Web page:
Diseases & Conditions


A B C D E F G H I J K L M N O P Q R S T U V W X Y Z

Hyperexplexia


Synonyms of Hyperexplexia
  • Exaggerated Startle Reaction
  • Familial Startle Disease
  • Hyperekplexia
  • Kok Disease
  • Startle Disease

Disorder Subdivisions



    General Discussion
    Hyperexplexia is a rare autosomal dominant, hereditary, neurological disorder that may affect infants as newborns (neonatal) or prior to birth (in utero). It may also affect children and adults. Individuals with this disorder have an excessive startle reaction to sudden unexpected noise, movement, or touch. Symptoms include extreme muscle tension (stiffness or hypertonia) that can cause the affected person to fall stiffly, like a log, without loss of consciousness. Exaggeration of reflexes (hyperreflexia), and an unstable way of walking (gait) may also occur.

    The treatment of hyperexplexia is relatively uncomplicated and involves the use of anti-anxiety and anti-spastic medicines. However, the disorder is frequently misdiagnosed as a form of epilepsy so that the process of getting an accurate diagnosis may be prolonged.

    Organizations related to Hyperexplexia
    • MUMS (Mothers United for Moral Support, Inc) National Parent-to-Parent Network
      150 Custer Court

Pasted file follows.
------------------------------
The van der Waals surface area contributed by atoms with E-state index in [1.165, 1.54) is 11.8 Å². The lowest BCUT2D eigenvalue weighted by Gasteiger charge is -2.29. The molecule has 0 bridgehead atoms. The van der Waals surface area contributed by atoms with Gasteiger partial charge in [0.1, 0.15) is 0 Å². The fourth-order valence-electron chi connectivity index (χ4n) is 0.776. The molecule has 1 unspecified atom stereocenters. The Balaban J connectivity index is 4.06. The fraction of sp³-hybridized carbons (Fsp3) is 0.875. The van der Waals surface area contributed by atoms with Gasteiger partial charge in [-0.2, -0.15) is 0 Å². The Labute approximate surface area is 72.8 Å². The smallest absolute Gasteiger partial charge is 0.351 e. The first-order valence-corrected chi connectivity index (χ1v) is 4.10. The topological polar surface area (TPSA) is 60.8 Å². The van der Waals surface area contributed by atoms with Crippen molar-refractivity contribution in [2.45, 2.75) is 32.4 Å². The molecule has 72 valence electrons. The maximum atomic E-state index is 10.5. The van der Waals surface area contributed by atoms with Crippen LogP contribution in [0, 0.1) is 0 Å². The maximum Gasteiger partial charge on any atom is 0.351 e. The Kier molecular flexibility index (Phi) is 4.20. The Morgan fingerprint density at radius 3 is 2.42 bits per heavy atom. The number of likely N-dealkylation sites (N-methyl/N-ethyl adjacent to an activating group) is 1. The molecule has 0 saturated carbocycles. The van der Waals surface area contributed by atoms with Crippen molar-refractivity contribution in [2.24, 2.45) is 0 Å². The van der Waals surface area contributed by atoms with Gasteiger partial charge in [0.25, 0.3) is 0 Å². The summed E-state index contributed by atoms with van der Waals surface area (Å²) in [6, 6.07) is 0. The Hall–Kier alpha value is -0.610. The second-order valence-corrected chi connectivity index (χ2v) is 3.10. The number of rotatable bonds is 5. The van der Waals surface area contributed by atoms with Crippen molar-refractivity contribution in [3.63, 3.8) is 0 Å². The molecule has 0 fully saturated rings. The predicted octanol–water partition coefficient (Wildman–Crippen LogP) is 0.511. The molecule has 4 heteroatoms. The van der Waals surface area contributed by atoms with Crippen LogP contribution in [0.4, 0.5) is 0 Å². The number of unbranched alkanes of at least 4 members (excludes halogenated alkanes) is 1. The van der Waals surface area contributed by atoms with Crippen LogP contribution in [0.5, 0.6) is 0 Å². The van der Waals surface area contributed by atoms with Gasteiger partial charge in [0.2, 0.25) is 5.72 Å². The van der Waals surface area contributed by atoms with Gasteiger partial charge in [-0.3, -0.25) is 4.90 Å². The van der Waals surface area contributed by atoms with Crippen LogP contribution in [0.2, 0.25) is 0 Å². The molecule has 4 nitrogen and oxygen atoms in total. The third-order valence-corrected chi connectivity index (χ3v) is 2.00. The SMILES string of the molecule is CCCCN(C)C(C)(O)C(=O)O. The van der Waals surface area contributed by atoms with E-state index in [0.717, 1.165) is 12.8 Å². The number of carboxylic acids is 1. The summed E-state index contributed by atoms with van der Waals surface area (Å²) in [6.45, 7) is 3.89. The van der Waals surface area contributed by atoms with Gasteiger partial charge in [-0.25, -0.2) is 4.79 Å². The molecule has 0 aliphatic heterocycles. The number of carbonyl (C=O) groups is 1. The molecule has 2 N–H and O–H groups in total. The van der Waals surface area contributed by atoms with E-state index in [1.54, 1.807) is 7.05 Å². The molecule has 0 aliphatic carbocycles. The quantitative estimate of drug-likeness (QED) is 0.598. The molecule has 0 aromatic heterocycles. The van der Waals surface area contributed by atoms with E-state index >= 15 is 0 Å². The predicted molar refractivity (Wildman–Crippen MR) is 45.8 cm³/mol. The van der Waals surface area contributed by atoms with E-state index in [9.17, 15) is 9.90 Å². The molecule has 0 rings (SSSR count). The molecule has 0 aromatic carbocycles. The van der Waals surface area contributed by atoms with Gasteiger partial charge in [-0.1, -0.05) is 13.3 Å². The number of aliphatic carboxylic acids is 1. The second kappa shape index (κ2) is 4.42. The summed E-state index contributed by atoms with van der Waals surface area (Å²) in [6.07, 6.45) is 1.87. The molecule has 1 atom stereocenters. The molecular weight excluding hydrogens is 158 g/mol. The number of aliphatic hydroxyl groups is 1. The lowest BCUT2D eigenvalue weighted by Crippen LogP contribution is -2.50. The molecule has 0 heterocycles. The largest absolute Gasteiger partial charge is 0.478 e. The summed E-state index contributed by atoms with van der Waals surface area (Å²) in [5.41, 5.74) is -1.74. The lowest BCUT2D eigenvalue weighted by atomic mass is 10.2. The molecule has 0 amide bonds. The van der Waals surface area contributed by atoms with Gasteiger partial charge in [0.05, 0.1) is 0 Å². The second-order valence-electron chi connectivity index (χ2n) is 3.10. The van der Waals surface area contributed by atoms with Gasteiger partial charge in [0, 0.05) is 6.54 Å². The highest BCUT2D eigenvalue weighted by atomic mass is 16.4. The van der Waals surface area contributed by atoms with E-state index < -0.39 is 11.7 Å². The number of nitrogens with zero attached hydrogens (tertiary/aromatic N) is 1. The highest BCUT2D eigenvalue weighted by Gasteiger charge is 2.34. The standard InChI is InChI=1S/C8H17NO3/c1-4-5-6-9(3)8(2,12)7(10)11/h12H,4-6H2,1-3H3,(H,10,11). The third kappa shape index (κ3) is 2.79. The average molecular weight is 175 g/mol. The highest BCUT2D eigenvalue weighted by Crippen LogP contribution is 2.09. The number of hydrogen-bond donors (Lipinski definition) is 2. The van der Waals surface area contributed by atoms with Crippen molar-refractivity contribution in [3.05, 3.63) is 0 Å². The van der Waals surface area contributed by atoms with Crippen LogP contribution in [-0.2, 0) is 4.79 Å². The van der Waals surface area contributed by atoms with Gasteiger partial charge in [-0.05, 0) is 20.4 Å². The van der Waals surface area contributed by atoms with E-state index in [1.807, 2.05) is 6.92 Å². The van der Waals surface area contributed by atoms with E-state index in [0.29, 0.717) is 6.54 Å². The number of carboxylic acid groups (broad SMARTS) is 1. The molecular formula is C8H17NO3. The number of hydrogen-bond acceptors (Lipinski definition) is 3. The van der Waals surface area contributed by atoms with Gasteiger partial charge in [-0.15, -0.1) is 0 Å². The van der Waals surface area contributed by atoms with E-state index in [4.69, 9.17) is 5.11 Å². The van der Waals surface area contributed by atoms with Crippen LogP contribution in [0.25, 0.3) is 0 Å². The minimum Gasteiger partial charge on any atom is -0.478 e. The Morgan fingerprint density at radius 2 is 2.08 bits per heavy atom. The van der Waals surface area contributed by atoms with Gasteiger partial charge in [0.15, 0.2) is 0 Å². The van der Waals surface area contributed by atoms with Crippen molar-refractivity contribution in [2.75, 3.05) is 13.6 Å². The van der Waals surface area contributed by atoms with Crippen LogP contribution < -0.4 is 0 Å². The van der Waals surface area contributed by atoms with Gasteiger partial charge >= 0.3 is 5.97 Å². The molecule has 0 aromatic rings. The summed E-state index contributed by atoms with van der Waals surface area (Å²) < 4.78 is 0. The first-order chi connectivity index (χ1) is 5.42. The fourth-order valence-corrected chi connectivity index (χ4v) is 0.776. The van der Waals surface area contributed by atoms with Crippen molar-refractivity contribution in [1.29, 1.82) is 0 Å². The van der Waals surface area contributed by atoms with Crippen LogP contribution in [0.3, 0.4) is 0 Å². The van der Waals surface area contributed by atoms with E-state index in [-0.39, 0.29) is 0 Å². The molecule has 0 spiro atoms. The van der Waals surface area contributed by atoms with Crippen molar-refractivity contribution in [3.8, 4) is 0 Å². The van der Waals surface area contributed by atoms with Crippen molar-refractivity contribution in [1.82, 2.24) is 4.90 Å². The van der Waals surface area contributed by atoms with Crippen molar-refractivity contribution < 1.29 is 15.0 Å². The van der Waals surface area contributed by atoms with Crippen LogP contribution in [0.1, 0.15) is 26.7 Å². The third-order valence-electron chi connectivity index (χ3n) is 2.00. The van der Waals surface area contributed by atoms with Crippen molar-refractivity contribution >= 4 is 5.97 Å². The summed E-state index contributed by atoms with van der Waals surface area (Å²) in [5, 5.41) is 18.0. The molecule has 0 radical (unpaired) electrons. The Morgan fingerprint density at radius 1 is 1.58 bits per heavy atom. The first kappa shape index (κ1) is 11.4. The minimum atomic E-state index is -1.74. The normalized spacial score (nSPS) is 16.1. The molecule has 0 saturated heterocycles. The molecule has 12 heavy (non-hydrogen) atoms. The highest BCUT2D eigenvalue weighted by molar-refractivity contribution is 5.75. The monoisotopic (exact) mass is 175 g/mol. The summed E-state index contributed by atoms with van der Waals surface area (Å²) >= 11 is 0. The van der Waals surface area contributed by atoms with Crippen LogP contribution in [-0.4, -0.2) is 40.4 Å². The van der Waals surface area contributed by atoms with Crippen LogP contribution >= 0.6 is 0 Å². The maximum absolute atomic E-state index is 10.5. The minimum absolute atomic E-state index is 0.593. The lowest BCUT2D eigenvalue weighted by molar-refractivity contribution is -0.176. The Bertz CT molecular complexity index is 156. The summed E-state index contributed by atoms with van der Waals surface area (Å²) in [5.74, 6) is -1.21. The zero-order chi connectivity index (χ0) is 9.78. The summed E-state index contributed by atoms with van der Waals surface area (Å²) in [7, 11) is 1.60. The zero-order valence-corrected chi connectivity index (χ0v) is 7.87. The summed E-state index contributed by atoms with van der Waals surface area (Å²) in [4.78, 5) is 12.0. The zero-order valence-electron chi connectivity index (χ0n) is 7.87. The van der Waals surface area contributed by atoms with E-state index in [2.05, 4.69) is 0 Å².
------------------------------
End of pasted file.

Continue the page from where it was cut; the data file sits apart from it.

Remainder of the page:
Green Bay WI 54301-1243
      Phone #: 920-336-5333
      800 #: 877-336-5333
      e-mail: mums@netnet.net
      Home page: http://www.netnet.net/mums/
    • National Institute of Neurological Disorders and Stroke (NINDS)
      31 Center Drive
      Bethesda MD 20892-2540
      Phone #: 301-496-5751
      800 #: 800-352-9424
      e-mail: braininfo@ninds.nih.gov
      Home page: http://www.ninds.nih.gov/



    For a Complete Report

    This is an abstract of a report from the National Organization for Rare Disorders, Inc. ? (NORD). A copy of the complete report can be obtained for a small fee by visiting the NORD website. The complete report contains additional information including symptoms, causes, affected population, related disorders, standard and investigational treatments (if available), and references from medical literature. For a full-text version of this topic, see http://www.rarediseases.org/search/rdblist.html